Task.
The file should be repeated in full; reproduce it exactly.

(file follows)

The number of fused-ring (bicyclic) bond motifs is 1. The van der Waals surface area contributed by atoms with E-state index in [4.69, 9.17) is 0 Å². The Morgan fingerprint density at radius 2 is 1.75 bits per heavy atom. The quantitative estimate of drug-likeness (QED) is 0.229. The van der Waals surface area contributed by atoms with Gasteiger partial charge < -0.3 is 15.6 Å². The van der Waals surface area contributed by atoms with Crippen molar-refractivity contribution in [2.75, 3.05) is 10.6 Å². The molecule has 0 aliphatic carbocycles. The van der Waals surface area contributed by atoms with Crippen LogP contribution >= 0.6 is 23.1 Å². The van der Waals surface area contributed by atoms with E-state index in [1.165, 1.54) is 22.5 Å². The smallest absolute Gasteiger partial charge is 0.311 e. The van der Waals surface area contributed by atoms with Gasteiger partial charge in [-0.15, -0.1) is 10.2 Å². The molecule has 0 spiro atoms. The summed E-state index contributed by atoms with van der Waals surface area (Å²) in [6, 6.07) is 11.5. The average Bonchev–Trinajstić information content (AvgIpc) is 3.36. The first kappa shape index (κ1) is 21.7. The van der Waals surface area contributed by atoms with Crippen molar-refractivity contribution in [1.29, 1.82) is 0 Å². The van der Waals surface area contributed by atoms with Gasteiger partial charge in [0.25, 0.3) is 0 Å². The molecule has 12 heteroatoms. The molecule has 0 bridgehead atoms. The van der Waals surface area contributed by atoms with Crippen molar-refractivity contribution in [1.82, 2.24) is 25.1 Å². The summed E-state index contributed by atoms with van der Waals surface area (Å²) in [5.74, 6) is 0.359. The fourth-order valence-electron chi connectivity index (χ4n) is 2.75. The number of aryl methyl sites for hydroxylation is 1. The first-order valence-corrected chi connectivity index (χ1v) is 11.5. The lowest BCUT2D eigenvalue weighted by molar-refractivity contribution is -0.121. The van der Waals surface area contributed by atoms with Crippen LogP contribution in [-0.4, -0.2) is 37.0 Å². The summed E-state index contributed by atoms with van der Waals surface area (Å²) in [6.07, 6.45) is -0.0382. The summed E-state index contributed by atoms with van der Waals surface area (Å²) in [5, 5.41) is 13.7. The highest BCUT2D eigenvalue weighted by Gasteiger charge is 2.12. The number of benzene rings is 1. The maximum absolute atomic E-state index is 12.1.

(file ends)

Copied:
The number of fused-ring (bicyclic) bond motifs is 1. The van der Waals surface area contributed by atoms with E-state index in [4.69, 9.17) is 0 Å². The Morgan fingerprint density at radius 2 is 1.75 bits per heavy atom. The quantitative estimate of drug-likeness (QED) is 0.229. The van der Waals surface area contributed by atoms with Gasteiger partial charge < -0.3 is 15.6 Å². The van der Waals surface area contributed by atoms with Crippen molar-refractivity contribution in [2.75, 3.05) is 10.6 Å². The molecule has 0 aliphatic carbocycles. The van der Waals surface area contributed by atoms with Crippen LogP contribution >= 0.6 is 23.1 Å². The van der Waals surface area contributed by atoms with E-state index in [1.165, 1.54) is 22.5 Å². The smallest absolute Gasteiger partial charge is 0.311 e. The van der Waals surface area contributed by atoms with Gasteiger partial charge in [-0.15, -0.1) is 10.2 Å². The molecule has 0 spiro atoms. The summed E-state index contributed by atoms with van der Waals surface area (Å²) in [6, 6.07) is 11.5. The average Bonchev–Trinajstić information content (AvgIpc) is 3.36. The first kappa shape index (κ1) is 21.7. The van der Waals surface area contributed by atoms with Crippen molar-refractivity contribution in [1.29, 1.82) is 0 Å². The van der Waals surface area contributed by atoms with Gasteiger partial charge in [0.25, 0.3) is 0 Å². The molecule has 12 heteroatoms. The molecule has 0 bridgehead atoms. The van der Waals surface area contributed by atoms with Crippen molar-refractivity contribution in [1.82, 2.24) is 25.1 Å². The summed E-state index contributed by atoms with van der Waals surface area (Å²) in [5.74, 6) is 0.359. The fourth-order valence-electron chi connectivity index (χ4n) is 2.75. The number of aryl methyl sites for hydroxylation is 1. The first-order valence-corrected chi connectivity index (χ1v) is 11.5. The lowest BCUT2D eigenvalue weighted by molar-refractivity contribution is -0.121. The van der Waals surface area contributed by atoms with Crippen LogP contribution in [-0.4, -0.2) is 37.0 Å². The summed E-state index contributed by atoms with van der Waals surface area (Å²) in [6.07, 6.45) is -0.0382. The summed E-state index contributed by atoms with van der Waals surface area (Å²) in [5, 5.41) is 13.7. The highest BCUT2D eigenvalue weighted by Gasteiger charge is 2.12. The number of benzene rings is 1. The maximum absolute atomic E-state index is 12.1.